My soldier friend had forgotten how to spell the hero’s last name, so we guessed. I searched in numerous databases for Sgt. John Penney, but didn’t find him. I tried every variation I could imagine. Penny? Penney? Pennie? Pene? Penne? I tried looking for every soldier named “John” on the Vietnam Memorial, but that’s such a tedious approach that it’s easy to miss something, which I did.

I needed a clue. Sometimes that’s all we need in our genealogy research: one more clue.

In one of our Sunday afternoon interviews, I thought I heard my soldier friend pronounce the name differently. This time the first syllable sounded more like “pin” than “pen.” I interrupted and asked, “Is it possible that his name starts with p-i-n, not p-e-n?” He thought it was possible.

Later, I logged into (where I work) and ran some more searches. Changing the vowel made all the difference. His last name was Pinney. I found him in the Vietnam Memorial Index, which gave me not only the location of his name on the Vietnam Memorial, but also his birth and death dates in 1942 and 1969; his middle name, Scott; his hometown, China Lake, Calif.; and other interesting information. Some of what the record said I already knew.

  • “Casualty type: hostile, died”
  • “Casualty reason: gun, small arms fire”
  • “Casualty country: South Vietnam”
  • “Casualty province: Tay Ninh”

Moments later, I found him in a U.S. database of Vietnam casualties, which added a few details:

  • “Religion: Protestant”
  • “Marital status: married”
  • “Body recovered: body recovered”

I added his death year to my WorldVitalRecords and tried again. This time I found a slightly blurry photo of a smiling soldier who could have been on a recruiting poster. I learned that he served with Company C, 12th Calvary, First Cavalry Division, and that he is buried in Desert Memorial Park in Ridgecrest, Calif. Finding the photo alone made me want to cheer or weep, or both. Eventually, his unit information will allow me to look up unit records and learn more.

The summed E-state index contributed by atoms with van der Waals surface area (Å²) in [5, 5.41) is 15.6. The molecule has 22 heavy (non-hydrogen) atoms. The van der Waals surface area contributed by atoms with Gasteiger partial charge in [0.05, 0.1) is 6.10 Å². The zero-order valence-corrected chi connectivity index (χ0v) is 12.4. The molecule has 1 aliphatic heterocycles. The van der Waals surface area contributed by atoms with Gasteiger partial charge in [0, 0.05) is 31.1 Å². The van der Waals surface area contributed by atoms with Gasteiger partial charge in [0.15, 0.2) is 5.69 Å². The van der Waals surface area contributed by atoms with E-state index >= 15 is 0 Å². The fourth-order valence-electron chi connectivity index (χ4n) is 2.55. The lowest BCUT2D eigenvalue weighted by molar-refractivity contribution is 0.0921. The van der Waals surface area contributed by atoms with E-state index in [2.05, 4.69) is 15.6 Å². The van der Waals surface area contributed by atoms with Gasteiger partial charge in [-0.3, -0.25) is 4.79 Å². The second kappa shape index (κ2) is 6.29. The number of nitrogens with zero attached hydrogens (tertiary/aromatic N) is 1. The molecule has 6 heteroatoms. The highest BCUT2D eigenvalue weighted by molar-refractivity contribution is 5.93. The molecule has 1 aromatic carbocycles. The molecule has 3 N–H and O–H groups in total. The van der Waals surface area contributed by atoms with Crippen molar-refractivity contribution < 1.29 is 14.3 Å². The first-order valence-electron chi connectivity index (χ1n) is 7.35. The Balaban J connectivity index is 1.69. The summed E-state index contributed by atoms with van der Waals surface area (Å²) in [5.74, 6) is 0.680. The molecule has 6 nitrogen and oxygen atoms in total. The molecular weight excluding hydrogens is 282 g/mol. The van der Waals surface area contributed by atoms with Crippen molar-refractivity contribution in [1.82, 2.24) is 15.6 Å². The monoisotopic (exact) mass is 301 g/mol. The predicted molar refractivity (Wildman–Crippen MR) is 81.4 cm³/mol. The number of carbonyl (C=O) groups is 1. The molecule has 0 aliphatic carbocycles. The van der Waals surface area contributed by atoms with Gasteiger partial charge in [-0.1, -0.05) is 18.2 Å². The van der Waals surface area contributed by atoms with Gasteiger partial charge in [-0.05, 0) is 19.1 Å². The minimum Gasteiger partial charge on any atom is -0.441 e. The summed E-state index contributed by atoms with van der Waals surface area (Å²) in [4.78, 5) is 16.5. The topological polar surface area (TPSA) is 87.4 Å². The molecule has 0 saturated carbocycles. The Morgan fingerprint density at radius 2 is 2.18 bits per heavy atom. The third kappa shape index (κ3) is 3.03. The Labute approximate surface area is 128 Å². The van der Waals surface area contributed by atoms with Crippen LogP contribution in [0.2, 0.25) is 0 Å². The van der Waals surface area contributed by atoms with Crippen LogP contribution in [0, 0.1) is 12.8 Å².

For curiosity’s sake, I looked in the Social Security Death Index, a common starting point for finding Americans who died anytime after 1940. He wasn’t there, but not everyone is. I found nothing relevant in our large newspaper collection, so I decided it was time to google.

A Google image search led me to the same photo I had just found. This time it was at a Web page with dozens of photographs from his unit, titled “Photographs of Vietnam 2/12 Cavalry Company C.” Another photo shows Sgt. John Pinney crossing a narrow bridge on a bicycle.

I also found a Sgt. John Pinney Memorial Pool in California and some short remembrances from people who knew him before and during his Army service. These confirmed what my soldier friend had often said: People don’t come much better than John Pinney.

Then I logged into Facebook. It wasn’t 48 hours before I had found and contacted Pinney’s son and grandson. The family confirmed what I suspected from the remembrances I had found: The story of John Pinney’s heroism was mostly unknown to his family and friends. I’ve since shared the story with the family; it’s the sort of story a family — especially a son — should hear. But before I did that, I did something else.

I found these records a few days before Pinney’s birthday in early May. I decided that telling my soldier friend of the discovery could wait those few days. Meanwhile, I put the photos and memories I had found into a two-page document and printed it in color. On my way to work on the morning of Pinney’s birthday, I stopped by a local grocery store for a piece of birthday cake. With it and the document, I was ready to knock on my soldier friend’s door.